Tesla, however, has a long way to go before it will match the physical size of ‘legacy’ car makers. For example, in the third quarter this year, it delivered 627,572 vehicles and generated $31.3bn (£23.6bn) of revenue. Meanwhile, Ford delivered 2.84 million vehicles and brought in $91bn (£68.7bn). Tesla scored profits of $1.62bn (£1.2bn), which was impressive for a firm that has struggled to make money but still dwarfed by Ford’s $5.7bn ($4.3bn) profits over the same period.
The narrative driving stock prices for less established EV start-ups is essentially that they’re ‘the next Tesla’. But how valid are their claims?
Rivian is the EV maker that investors are betting most heavily will follow in Tesla’s footsteps. After a successful stock market flotation last November that raised about $13.5bn (£10.2bn), the Californian firm is now being promoted by financial analysts impressed by its successful roll-out of its first product, the R1T, last September.
“Rivian’s calibre as an organisation is made clear when considering it beat Tesla, Ford and GM to market with the industry’s first battery-electric pick-up truck (and an excellent one at that),” wrote analyst Ryan Brinkman for American investment bank JP Morgan in a research piece.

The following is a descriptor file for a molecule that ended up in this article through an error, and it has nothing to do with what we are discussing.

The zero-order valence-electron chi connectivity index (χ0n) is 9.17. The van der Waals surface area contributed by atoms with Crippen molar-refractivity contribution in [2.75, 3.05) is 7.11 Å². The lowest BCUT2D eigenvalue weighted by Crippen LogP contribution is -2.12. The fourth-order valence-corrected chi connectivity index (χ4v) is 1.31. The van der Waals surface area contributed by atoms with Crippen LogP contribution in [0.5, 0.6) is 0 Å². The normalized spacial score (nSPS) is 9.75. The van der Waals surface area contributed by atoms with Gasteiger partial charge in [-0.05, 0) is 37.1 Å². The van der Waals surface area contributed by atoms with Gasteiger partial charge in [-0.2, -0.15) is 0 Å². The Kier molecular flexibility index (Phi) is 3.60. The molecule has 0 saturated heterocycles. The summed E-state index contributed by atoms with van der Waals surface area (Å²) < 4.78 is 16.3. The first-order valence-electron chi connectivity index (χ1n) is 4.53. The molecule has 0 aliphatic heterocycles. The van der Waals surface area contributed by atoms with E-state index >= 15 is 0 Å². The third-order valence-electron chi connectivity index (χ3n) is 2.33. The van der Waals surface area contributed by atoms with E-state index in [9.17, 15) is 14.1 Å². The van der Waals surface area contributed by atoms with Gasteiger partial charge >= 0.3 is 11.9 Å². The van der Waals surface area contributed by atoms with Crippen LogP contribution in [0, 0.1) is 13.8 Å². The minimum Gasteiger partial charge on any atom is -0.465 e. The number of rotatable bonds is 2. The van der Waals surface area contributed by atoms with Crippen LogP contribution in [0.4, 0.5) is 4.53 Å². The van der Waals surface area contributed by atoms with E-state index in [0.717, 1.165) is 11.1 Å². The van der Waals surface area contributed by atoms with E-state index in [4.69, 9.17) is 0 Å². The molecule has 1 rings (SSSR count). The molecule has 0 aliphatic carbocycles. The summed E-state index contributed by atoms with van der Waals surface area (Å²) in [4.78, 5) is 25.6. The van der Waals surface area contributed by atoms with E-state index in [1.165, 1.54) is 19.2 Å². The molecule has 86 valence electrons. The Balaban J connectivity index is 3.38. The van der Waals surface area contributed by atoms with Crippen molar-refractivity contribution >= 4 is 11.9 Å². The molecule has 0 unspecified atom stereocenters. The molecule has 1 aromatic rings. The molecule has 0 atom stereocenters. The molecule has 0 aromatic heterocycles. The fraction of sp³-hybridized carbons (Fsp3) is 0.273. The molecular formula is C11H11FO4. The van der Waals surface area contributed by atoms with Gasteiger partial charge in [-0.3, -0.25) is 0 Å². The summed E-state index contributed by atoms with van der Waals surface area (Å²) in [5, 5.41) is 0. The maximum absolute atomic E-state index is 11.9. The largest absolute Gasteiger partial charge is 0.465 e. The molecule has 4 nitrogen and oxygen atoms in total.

Rivian is cash-rich, capable and in possession of an order for 100,000 vans from retail giant Amazon, which is also a major shareholder. But it also has a mountain to climb as it follows Tesla’s lead to do much of the work itself – for example creating a network of chargers, rather than outsourcing.
Another analyst, George Gianarikas of investment bank Baird, started his coverage of Rivian’s stock by saying that this ‘vertical integration’ approach needs big sales to succeed and called on its founder and CEO to move fast.
“Clark Kent needs to emerge from the phone booth as Superman soon to scale Rivian and save the planet,” he wrote of bespectacled RJ Scaringe.
Rivian said in its stock prospectus published last October that it wants to move to enter Europe “in the near term”, followed by Asia, and to “localise production and supply chains in those regions”.